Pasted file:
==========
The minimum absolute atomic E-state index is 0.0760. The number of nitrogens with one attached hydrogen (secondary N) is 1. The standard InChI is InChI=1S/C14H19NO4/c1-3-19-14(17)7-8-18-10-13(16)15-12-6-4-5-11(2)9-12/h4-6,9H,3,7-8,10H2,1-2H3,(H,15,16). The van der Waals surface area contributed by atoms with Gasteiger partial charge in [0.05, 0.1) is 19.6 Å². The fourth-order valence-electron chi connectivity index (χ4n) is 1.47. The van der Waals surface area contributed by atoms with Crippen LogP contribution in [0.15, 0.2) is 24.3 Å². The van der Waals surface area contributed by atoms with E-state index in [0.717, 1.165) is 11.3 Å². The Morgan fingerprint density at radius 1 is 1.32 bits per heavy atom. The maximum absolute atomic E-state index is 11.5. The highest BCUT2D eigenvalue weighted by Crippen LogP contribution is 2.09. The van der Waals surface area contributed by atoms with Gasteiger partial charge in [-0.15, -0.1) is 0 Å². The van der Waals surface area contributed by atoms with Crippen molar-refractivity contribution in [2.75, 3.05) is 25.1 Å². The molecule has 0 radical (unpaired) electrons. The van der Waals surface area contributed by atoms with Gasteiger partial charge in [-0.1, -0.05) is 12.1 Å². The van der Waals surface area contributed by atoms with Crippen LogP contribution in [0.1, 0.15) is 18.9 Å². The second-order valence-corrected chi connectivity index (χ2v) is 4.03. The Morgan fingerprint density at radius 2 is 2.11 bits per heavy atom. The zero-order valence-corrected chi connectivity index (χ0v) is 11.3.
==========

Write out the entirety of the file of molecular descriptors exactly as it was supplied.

The minimum absolute atomic E-state index is 0.0760. The number of nitrogens with one attached hydrogen (secondary N) is 1. The standard InChI is InChI=1S/C14H19NO4/c1-3-19-14(17)7-8-18-10-13(16)15-12-6-4-5-11(2)9-12/h4-6,9H,3,7-8,10H2,1-2H3,(H,15,16). The van der Waals surface area contributed by atoms with Gasteiger partial charge in [0.05, 0.1) is 19.6 Å². The fourth-order valence-electron chi connectivity index (χ4n) is 1.47. The van der Waals surface area contributed by atoms with Crippen LogP contribution in [0.15, 0.2) is 24.3 Å². The van der Waals surface area contributed by atoms with E-state index in [0.717, 1.165) is 11.3 Å². The Morgan fingerprint density at radius 1 is 1.32 bits per heavy atom. The maximum absolute atomic E-state index is 11.5. The highest BCUT2D eigenvalue weighted by Crippen LogP contribution is 2.09. The van der Waals surface area contributed by atoms with Gasteiger partial charge in [-0.15, -0.1) is 0 Å². The van der Waals surface area contributed by atoms with Crippen molar-refractivity contribution in [2.75, 3.05) is 25.1 Å². The molecule has 0 radical (unpaired) electrons. The van der Waals surface area contributed by atoms with Gasteiger partial charge in [-0.1, -0.05) is 12.1 Å². The van der Waals surface area contributed by atoms with Crippen LogP contribution in [0.1, 0.15) is 18.9 Å². The second-order valence-corrected chi connectivity index (χ2v) is 4.03. The Morgan fingerprint density at radius 2 is 2.11 bits per heavy atom. The zero-order valence-corrected chi connectivity index (χ0v) is 11.3.